Now if the Northern Lights would just be visible early in the morning right about choretime, I wouldn’t miss a trick!
And thinking about the next storm coming, supposedly tomorrow. Another 8-12″ of snow. It’s exhausting as the blowing and drifting snow keeps filling in our shoveled areas. It’s definitely turning into the winter that keeps on giving!
We have been having a visit with our grandson, and enjoying the sun pouring in the windows today. The temperatures have been dropping and staying down there. It was 0F this morning and I don’t think it’s gone about 16F yet, with winds doing their best to give us biting wind chills. So we are hunkering in and I am getting some knitting done, John is baking cookies, and the grandboy is watching a video and coloring.
I probably should be doing laundry and things to get ready for the workweek, but I can’t imagine that we will be going to school tomorrow, even though it doesn’t sound as if the storm is going to get rolling until dawn or a little after. Most of the school districts around here were closed all day Friday, but we went in and were released early. Roads were not great for the return trip, but at least we got a “legal” day logged. We now have used 4 of our 5 allotted snow days. Always a balancing act… we don’t want to be holding classes until the 4th of July!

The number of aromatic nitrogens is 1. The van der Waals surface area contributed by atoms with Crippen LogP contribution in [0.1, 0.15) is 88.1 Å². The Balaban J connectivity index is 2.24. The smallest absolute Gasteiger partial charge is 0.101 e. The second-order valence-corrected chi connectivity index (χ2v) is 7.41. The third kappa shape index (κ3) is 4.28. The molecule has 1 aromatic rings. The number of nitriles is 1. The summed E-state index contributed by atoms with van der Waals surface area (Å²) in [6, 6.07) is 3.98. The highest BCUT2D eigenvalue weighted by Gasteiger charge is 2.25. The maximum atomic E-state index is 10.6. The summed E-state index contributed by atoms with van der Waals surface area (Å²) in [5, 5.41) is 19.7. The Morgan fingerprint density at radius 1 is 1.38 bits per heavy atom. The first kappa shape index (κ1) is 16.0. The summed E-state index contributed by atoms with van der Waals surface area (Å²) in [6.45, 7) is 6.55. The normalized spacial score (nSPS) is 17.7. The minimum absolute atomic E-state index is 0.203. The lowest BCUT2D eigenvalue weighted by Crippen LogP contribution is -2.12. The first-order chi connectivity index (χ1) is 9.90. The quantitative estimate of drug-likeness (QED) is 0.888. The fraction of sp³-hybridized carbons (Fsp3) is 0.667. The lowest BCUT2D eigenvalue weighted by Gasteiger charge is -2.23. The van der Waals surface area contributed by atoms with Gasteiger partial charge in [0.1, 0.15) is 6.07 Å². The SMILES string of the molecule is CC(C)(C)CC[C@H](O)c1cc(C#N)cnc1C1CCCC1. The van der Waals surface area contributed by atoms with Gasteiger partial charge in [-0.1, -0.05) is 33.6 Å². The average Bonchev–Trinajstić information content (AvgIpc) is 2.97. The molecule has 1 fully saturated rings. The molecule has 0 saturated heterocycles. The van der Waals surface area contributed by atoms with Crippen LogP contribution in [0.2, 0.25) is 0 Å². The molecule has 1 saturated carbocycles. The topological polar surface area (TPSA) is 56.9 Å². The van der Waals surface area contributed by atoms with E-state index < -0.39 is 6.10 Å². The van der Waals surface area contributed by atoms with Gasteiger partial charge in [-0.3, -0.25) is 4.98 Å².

Friday evening finally. The week has been a little bit of a challenge with the snow on the ground and the wind that has picked up. The temperatures are plummeting tonight and I am happy to be inside and out of it. I did chores around 3:30, and as the light was going, the wind was howling, and I came in feeling like I had been beaten up or run down by a truck.
The girls are staying close to each other and Zorro the Llama in their end of the greenhouse. Hunkering down tonight is the name of the game.
So the Martin Luther King weekend begins. Our wood stove is supposed to be installed either tomorrow or Tuesday. The sooner the better! I can hardly wait. Let’s just hope it goes smoothly.